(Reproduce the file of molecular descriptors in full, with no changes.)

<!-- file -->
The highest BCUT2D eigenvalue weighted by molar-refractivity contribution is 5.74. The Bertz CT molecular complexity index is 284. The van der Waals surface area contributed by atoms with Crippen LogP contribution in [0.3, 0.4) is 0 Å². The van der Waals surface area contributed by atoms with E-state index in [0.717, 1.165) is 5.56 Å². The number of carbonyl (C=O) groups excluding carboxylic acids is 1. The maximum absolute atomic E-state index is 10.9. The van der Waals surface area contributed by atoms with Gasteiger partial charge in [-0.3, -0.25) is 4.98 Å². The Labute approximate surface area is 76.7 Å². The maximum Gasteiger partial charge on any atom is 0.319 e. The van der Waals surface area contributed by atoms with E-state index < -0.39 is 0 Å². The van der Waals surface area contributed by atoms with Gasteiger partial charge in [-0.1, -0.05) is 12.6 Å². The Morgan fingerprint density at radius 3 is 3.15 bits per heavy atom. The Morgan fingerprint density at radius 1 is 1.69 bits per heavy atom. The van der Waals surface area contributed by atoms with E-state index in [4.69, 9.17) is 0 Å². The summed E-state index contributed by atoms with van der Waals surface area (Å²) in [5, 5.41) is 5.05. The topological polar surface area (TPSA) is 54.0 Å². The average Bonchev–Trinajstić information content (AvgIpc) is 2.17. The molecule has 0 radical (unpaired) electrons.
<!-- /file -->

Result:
The highest BCUT2D eigenvalue weighted by molar-refractivity contribution is 5.74. The Bertz CT molecular complexity index is 284. The van der Waals surface area contributed by atoms with Crippen LogP contribution in [0.3, 0.4) is 0 Å². The van der Waals surface area contributed by atoms with E-state index in [0.717, 1.165) is 5.56 Å². The number of carbonyl (C=O) groups excluding carboxylic acids is 1. The maximum absolute atomic E-state index is 10.9. The van der Waals surface area contributed by atoms with Gasteiger partial charge in [-0.3, -0.25) is 4.98 Å². The Labute approximate surface area is 76.7 Å². The maximum Gasteiger partial charge on any atom is 0.319 e. The van der Waals surface area contributed by atoms with E-state index < -0.39 is 0 Å². The van der Waals surface area contributed by atoms with Gasteiger partial charge in [-0.1, -0.05) is 12.6 Å². The Morgan fingerprint density at radius 3 is 3.15 bits per heavy atom. The Morgan fingerprint density at radius 1 is 1.69 bits per heavy atom. The van der Waals surface area contributed by atoms with E-state index in [4.69, 9.17) is 0 Å². The summed E-state index contributed by atoms with van der Waals surface area (Å²) in [5, 5.41) is 5.05. The topological polar surface area (TPSA) is 54.0 Å². The average Bonchev–Trinajstić information content (AvgIpc) is 2.17. The molecule has 0 radical (unpaired) electrons.